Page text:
perfectibility, or man's omnipotence. We need go into no rhapsodies about the intuitions of the soul, or that abused truth, the dignity of human nature. As the child of God, formed in his image, and called to share his perfection, the dignity of man cannot be easily over-stated; and they will never live worthily of themselves or their Maker, who disparage or forget it. But the danger and the depravity of man are to be remembered, as well
as the dignity. And it may be, that the whole truth, in this respect, is as well expressed in three lines of the poet Young, as in any entire system, others' or our own.
“Revere thyself - and yet thyself despise.
And none can underrate his merit.” Now it is the admission of both these truths, which may best serve to indicate the duty of the Christian minister. All Christians have admitted the one or the other; few, both. The vast majority of Christians have always asserted the depravity of man. But where have they placed that depravity ? In his nature, more than in his character; in original more than in actual transgression. Depravity has been theological, far more than practical ; general, not specific; universal and total, but not individual, acquired, free, and thus responsible and remediable. Hence the aim has been to correct opinions, rather than conduct; to reform errors, more than practical evils. The powers and anathemas of the Church have been reserved for heresy. Penalty, persecution, excommunication, extermination, have all been visited upon heresy. And in the past and the present, the heretic is in greater danger in most Christian churches, than the knave, the liar, the slanderer, the sensualist, even the open adulterer. True, there is a reason for this, and a professed principle, which we are not to overlook. They who thus think and act, believe that the source of all sin is in the heart, as we know it is. They also believe, that the source of all error is in the heart, and that the error is often the cause of the sin, therefore the greater evil and to be first eradicated. This is the theory. And it is virtually the reasoning of our own brethren, as well as others; at least in regard to the principle of reform. They aver, that admitting, as all do, that Christianity de
mands reform, it proposes to accomplish it only by the power of truth. It deals with principles. It lays its axe at the root of the tree, and cares not to amuse or expend itself in lopping the branches. Enlighten the mind, purify the heart, and you need not concern yourself with this evil or that crime. Let the soul be regenerated, and then, not before and no otherwise, will sin and evil cease.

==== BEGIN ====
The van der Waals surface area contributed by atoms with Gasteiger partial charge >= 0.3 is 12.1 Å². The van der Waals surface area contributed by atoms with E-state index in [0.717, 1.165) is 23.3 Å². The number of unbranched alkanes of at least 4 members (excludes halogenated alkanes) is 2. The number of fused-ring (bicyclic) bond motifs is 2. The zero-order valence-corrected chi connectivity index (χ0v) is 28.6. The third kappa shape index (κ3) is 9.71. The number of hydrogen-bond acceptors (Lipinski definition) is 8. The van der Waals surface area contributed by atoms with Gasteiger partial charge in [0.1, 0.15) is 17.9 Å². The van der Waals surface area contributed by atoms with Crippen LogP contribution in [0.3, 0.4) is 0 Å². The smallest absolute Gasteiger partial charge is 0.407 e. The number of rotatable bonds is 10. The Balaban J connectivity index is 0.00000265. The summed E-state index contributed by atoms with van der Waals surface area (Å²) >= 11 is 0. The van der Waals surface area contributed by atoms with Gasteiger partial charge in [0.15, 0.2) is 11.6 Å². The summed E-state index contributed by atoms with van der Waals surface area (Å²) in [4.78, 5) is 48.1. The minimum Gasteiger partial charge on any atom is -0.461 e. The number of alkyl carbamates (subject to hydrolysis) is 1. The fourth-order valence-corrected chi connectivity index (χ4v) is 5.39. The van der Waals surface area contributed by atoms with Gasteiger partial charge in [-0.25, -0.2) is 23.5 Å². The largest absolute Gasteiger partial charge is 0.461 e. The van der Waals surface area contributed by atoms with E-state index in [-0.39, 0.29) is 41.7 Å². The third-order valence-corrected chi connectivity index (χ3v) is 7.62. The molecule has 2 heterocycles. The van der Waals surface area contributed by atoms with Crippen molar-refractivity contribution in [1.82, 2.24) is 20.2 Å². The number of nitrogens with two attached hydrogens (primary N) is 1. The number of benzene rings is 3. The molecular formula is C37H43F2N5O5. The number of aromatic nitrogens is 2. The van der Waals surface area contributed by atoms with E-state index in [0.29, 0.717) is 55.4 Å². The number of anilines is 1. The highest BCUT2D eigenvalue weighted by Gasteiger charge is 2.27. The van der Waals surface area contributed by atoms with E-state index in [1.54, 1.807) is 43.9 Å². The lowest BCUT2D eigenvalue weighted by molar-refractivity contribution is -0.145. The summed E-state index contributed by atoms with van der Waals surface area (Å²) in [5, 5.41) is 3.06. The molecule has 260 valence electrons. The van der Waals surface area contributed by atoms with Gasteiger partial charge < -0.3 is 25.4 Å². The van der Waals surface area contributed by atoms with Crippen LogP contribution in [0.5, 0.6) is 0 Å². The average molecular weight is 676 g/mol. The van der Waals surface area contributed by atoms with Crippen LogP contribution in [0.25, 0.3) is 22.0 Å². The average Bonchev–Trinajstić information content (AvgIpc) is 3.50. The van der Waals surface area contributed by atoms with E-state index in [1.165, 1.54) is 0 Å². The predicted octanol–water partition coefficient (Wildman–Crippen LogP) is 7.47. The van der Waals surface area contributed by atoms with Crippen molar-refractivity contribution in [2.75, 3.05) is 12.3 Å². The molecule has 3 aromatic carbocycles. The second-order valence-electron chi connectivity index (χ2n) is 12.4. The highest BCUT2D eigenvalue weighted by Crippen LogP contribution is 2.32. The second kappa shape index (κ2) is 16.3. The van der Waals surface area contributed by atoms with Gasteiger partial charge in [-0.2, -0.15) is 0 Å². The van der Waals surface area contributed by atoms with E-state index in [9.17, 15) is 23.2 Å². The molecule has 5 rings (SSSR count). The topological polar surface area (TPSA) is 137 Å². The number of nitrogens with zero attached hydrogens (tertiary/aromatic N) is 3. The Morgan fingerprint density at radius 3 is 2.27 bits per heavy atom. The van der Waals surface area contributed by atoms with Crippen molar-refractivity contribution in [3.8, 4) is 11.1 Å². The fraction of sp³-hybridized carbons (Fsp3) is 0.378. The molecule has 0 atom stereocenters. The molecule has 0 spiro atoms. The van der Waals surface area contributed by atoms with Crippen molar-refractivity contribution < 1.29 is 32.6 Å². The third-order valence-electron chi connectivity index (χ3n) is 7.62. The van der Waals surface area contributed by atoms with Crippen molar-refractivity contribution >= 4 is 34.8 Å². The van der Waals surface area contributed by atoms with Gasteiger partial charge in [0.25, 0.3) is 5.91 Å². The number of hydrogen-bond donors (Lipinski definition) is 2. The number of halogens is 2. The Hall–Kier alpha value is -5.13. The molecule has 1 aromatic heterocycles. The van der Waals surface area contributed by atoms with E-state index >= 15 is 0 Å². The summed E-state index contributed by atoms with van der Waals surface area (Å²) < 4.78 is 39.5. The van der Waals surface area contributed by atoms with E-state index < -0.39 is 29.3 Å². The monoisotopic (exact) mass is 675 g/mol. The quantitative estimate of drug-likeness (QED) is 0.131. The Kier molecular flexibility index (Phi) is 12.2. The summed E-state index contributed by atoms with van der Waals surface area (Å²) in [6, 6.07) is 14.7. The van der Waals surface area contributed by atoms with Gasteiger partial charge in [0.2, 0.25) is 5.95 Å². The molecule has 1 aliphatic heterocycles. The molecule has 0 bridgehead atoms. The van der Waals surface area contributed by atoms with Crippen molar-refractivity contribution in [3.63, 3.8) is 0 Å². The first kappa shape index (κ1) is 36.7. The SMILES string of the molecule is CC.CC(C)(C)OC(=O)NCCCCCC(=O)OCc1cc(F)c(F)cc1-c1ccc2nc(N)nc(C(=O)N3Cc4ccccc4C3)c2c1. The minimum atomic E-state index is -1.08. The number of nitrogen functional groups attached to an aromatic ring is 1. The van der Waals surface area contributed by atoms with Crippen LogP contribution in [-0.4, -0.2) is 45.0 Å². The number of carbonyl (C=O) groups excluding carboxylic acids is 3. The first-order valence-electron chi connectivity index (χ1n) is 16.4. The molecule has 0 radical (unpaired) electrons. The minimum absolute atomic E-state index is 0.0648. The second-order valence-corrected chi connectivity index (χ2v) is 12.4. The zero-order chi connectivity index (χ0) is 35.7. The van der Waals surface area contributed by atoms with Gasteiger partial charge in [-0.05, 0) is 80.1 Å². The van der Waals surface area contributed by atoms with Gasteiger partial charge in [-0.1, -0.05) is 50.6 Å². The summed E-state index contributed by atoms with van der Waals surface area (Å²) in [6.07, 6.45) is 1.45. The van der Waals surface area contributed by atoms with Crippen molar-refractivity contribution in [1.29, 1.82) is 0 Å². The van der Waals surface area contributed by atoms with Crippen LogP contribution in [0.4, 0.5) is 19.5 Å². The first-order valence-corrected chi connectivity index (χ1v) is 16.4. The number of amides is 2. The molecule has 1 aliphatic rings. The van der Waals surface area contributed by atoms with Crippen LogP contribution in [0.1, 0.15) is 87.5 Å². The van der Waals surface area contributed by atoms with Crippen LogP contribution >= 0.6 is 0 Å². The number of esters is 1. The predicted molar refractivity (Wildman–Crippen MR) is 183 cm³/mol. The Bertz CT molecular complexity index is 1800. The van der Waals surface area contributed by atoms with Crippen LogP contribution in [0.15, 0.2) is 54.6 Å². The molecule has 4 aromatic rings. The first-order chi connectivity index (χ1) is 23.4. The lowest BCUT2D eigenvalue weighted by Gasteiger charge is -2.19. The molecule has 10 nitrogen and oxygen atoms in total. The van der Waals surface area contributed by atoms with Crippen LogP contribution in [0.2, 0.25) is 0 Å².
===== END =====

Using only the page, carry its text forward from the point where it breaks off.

Granted. But how is the soul to be regenerated ? It is clear enough, that if you make a man Christian, he will be no longer heathen, or vile. Convert the world to Christianity, and reform and reformers will be needless. This has always been known, and always been acted upon. But the world has not been converted. Christianity has been preached at home, and carried abroad. Its ministers and messengers have gone out over the whole earth, and yet little more than a fourth part of its inhabitants are even nominally Christians. And what is still more sad, the small proportion of the really Christian, abroad or at home, seems to cause less anxiety, and to call out less effort, than the extension of the name and the doctrine. The actual sins and known vices remain, and do not seem to be the objects of special regard or reform. The anxiety is still to bring in new converts to the nominal Church, rather than to make the Church itself morally pure, or the community wholly Christian.
It is said by many, that the Church is the divinely constituted agent of reform, the sufficient, and the only proper agent. If it be so, have we not a right to expect some proof of it, to look for results where the trial is fairly made? Are there any results which go to prove, that those churches that rely wholly on their own organization for moral influence, refusing all other associations or aids, refusing indeed to speak or act directly for special reforms, have secured, either for themselves or others, any peculiar share of moral excellence, or even exemption from gross offences? We think not. If indeed it be contended, that the best influences of religion are all unseen, and that outward immorality is no proof of inward corruption, there is little to be said. But if vices are sins, and reform, beginning in the heart, must declare itself in the life, beginning in the Church, must act upon society and the world, it will be difficult to show, that purely ecclesiastical action has